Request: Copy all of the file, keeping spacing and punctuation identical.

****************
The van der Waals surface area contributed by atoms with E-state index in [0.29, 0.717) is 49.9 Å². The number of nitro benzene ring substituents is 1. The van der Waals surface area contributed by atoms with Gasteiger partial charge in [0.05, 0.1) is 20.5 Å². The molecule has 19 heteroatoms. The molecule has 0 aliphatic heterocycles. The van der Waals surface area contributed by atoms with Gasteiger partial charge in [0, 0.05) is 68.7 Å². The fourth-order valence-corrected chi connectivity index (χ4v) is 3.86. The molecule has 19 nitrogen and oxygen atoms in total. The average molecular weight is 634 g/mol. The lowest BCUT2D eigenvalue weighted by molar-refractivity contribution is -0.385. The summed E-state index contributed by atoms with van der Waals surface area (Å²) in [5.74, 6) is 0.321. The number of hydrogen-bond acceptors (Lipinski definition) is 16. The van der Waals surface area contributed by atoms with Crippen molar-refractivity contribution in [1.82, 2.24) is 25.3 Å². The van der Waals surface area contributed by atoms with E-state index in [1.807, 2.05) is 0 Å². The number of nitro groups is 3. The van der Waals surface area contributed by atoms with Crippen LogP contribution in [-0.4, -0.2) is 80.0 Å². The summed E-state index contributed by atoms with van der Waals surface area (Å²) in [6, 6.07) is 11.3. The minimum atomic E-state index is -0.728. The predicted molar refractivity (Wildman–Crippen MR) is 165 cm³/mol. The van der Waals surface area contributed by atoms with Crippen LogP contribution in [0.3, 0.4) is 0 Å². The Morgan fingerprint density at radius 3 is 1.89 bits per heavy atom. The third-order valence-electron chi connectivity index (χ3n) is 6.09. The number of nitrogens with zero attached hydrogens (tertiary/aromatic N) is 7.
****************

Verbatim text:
The van der Waals surface area contributed by atoms with E-state index in [0.29, 0.717) is 49.9 Å². The number of nitro benzene ring substituents is 1. The van der Waals surface area contributed by atoms with Gasteiger partial charge in [0.05, 0.1) is 20.5 Å². The molecule has 19 heteroatoms. The molecule has 0 aliphatic heterocycles. The van der Waals surface area contributed by atoms with Gasteiger partial charge in [0, 0.05) is 68.7 Å². The fourth-order valence-corrected chi connectivity index (χ4v) is 3.86. The molecule has 19 nitrogen and oxygen atoms in total. The average molecular weight is 634 g/mol. The lowest BCUT2D eigenvalue weighted by molar-refractivity contribution is -0.385. The summed E-state index contributed by atoms with van der Waals surface area (Å²) in [5.74, 6) is 0.321. The number of hydrogen-bond acceptors (Lipinski definition) is 16. The van der Waals surface area contributed by atoms with Crippen molar-refractivity contribution in [1.82, 2.24) is 25.3 Å². The van der Waals surface area contributed by atoms with E-state index in [1.807, 2.05) is 0 Å². The number of nitro groups is 3. The van der Waals surface area contributed by atoms with Crippen LogP contribution in [-0.4, -0.2) is 80.0 Å². The summed E-state index contributed by atoms with van der Waals surface area (Å²) in [6, 6.07) is 11.3. The minimum atomic E-state index is -0.728. The predicted molar refractivity (Wildman–Crippen MR) is 165 cm³/mol. The van der Waals surface area contributed by atoms with Crippen LogP contribution in [0.3, 0.4) is 0 Å². The Morgan fingerprint density at radius 3 is 1.89 bits per heavy atom. The third-order valence-electron chi connectivity index (χ3n) is 6.09. The number of nitrogens with zero attached hydrogens (tertiary/aromatic N) is 7.